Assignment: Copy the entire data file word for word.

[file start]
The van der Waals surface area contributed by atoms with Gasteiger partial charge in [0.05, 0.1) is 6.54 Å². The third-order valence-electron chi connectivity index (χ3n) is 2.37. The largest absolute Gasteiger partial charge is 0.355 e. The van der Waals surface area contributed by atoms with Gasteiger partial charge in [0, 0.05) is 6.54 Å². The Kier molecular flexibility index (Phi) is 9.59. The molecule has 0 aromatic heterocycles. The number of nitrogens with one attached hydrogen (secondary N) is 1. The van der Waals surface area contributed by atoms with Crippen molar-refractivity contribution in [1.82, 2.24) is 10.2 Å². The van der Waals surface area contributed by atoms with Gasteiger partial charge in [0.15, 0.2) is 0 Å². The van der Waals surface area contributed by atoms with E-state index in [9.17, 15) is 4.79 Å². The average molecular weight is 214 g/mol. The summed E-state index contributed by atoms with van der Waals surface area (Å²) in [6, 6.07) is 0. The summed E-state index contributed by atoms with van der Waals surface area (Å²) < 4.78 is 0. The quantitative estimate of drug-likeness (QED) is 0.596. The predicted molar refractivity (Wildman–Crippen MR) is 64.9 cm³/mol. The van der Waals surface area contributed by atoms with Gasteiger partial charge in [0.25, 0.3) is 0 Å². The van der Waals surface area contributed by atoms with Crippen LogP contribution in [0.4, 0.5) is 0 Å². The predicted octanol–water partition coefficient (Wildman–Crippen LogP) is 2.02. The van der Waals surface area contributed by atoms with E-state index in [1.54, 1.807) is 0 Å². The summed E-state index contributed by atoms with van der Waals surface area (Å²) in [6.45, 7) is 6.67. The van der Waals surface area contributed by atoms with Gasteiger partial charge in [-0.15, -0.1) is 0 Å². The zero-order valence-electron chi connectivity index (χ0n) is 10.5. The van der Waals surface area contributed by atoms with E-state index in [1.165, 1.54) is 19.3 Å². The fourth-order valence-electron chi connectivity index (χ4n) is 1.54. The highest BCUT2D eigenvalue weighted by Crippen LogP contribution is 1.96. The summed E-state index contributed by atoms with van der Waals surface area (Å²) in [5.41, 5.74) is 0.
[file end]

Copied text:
The van der Waals surface area contributed by atoms with Gasteiger partial charge in [0.05, 0.1) is 6.54 Å². The third-order valence-electron chi connectivity index (χ3n) is 2.37. The largest absolute Gasteiger partial charge is 0.355 e. The van der Waals surface area contributed by atoms with Gasteiger partial charge in [0, 0.05) is 6.54 Å². The Kier molecular flexibility index (Phi) is 9.59. The molecule has 0 aromatic heterocycles. The number of nitrogens with one attached hydrogen (secondary N) is 1. The van der Waals surface area contributed by atoms with Crippen molar-refractivity contribution in [1.82, 2.24) is 10.2 Å². The van der Waals surface area contributed by atoms with Gasteiger partial charge in [0.15, 0.2) is 0 Å². The van der Waals surface area contributed by atoms with E-state index in [9.17, 15) is 4.79 Å². The average molecular weight is 214 g/mol. The summed E-state index contributed by atoms with van der Waals surface area (Å²) in [6, 6.07) is 0. The summed E-state index contributed by atoms with van der Waals surface area (Å²) < 4.78 is 0. The quantitative estimate of drug-likeness (QED) is 0.596. The predicted molar refractivity (Wildman–Crippen MR) is 64.9 cm³/mol. The van der Waals surface area contributed by atoms with Gasteiger partial charge in [0.25, 0.3) is 0 Å². The van der Waals surface area contributed by atoms with Crippen LogP contribution in [0.4, 0.5) is 0 Å². The predicted octanol–water partition coefficient (Wildman–Crippen LogP) is 2.02. The van der Waals surface area contributed by atoms with E-state index in [1.54, 1.807) is 0 Å². The summed E-state index contributed by atoms with van der Waals surface area (Å²) in [6.45, 7) is 6.67. The van der Waals surface area contributed by atoms with Gasteiger partial charge in [-0.15, -0.1) is 0 Å². The zero-order valence-electron chi connectivity index (χ0n) is 10.5. The van der Waals surface area contributed by atoms with E-state index in [1.165, 1.54) is 19.3 Å². The fourth-order valence-electron chi connectivity index (χ4n) is 1.54. The highest BCUT2D eigenvalue weighted by Crippen LogP contribution is 1.96. The summed E-state index contributed by atoms with van der Waals surface area (Å²) in [5.41, 5.74) is 0.